This trip had a different feel to it from the beginning. My dad and I typically go up to our shack and hunt together. He was out in North Dakota pheasant hunting so I made the three-hour drive by myself. This was a great opportunity for me to catch up with a few friends and enjoy some tunes. I arrived at the shack Thursday night and was greeted by some friends that were already up working on deer stands. They had a nice fire going and the shack was nice and warm. We sat around the fire for a couple of hours enjoying whiskey and cigars. I couldn’t think of a better way to spend an evening in the woods, far away from city lights.
Friday morning came fast and we were slow to get out of bed. It was raining on and off and I wasn’t particularly in a hurry to get out hunting. I think I finally hit the woods around 11am with Surly. While I have shot birds over him, I hadn’t yet connected on an opportunity to shoot a bird over the classic point and flush. I was hoping this weekend would be it and decided to work the dogs individually so Surly and I would have the chance to get it done.
We were about twenty minutes in when Surly locked up on the trail about 40 yards ahead of me. As I approached, a grouse escaped behind a pine tree and I never saw it. Surly was still holding point and I let my guard down knowing the bird had already left. Once I got up to Surly, another bird thundered up and used the same escape route, not offering me a shot. I think my jaw just about hit the ground; I could hardly believe the events that had just transpired. Surly only went another 20 yards before locking up on point and once again, a bird flushed without me raising my gun. By this point, I was nearly in shock. Even now, thinking back on the events, I’m not even disappointed that I didn’t get a shot off as the image of Surly pointing three birds in less than a minute will be burned into my memory for forever.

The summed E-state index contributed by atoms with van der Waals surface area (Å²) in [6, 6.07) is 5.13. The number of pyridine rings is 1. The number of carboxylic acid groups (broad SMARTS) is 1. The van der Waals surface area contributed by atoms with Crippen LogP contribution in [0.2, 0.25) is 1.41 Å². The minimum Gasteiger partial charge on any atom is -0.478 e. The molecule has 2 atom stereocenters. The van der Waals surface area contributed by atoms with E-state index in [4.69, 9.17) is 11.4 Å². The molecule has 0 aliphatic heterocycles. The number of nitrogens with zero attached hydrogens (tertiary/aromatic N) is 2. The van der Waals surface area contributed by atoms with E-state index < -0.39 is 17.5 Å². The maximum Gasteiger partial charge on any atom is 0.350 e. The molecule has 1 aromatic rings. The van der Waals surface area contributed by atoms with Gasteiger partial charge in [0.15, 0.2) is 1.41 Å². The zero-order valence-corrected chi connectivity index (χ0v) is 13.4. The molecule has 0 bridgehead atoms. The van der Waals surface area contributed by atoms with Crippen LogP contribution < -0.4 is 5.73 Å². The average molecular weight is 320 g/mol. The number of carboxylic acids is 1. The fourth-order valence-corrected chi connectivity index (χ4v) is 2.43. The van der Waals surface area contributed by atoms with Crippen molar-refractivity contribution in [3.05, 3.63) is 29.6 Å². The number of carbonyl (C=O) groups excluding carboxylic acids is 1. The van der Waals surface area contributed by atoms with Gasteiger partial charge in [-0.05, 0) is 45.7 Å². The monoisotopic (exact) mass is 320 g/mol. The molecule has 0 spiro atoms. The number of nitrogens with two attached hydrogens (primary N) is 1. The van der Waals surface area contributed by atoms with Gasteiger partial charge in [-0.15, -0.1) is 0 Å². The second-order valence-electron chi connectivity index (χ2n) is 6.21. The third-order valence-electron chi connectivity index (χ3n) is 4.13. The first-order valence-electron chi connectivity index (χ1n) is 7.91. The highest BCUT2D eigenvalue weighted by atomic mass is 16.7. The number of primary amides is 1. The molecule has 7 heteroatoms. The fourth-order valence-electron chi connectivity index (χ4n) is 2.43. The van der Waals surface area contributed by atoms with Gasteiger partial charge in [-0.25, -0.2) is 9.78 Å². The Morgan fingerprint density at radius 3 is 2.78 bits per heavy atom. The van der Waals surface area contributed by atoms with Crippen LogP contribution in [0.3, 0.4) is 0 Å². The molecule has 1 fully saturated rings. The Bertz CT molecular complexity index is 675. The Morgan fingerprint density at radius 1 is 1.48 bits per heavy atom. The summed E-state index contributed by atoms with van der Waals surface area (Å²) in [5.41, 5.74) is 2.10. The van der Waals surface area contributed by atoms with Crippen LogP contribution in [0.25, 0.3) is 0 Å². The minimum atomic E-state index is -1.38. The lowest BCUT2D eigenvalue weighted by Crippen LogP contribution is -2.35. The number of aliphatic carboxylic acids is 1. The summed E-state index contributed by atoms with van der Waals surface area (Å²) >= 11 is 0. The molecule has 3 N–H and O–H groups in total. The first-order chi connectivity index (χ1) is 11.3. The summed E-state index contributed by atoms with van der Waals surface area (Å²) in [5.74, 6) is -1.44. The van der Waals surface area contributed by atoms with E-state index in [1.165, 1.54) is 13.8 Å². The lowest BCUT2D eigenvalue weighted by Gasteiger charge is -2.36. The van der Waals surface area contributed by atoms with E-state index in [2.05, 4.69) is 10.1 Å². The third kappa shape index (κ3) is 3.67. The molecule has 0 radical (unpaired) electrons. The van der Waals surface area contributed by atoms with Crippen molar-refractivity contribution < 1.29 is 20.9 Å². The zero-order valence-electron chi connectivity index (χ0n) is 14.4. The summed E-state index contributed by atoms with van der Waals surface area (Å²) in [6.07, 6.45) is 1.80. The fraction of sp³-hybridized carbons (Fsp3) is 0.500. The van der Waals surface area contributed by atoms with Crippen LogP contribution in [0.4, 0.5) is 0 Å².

We continued on and I was telling myself that one of these times, I’m going to have to try to knock a bird down for him. A couple of minutes later, Surly’s bell went silent. I made my way through the thick aspen stand and down the steep hill towards him. Unfortunately, the grouse flushed before I was in position and another opportunity had passed. Now I was determined to make the next shot count.
Luckily, this covert was holding plenty of birds and it wasn’t long before Surly went on point again. This time, no bird flushed as I approached. I kicked around a bit and Surly didn’t budge, he didn’t even flinch. He was convinced there was a bird around. That’s when I realized that he was pointing a tight holding woodcock. It finally flushed and I rushed the first shot and missed. I took careful aim and connected on the second shot. Surly didn’t see the bird go down so I made sure to mark it and hurried over. I found the bird and held it in my hand until Surly came over to see what I had. I praised him up and took a picture to document the moment.
Alone in the woods, I stood there for a minute to reflect. This pup isn’t even five months old and he is displaying characteristics of a seasoned bird dog. He is just blowing me away with every hunt. At that moment, I was content and everything was right in the world. Wanting to end on a good note, we made our way back to the truck where I set up the tripod and got a couple of pictures of Surly and his first pointed bird.
Surly and I didn’t get too far into the covert so I decided to let Stella out and hit some different cover. Stella was happy to get her turn and didn’t disappoint as she locked up on point a minute or two down the trail. A woodcock tweeted up and I shot as it passed behind a pine. Not sure if I connected on the shot, Stella bounded off. I reloaded before I went to search for the bird. Stella locked up again and I thought the bird I had just shot at landed just behind the pine. I kicked around but nothing flushed so I told Stella “fetch!” She dove into the cover and came out with my second woodcock of the day.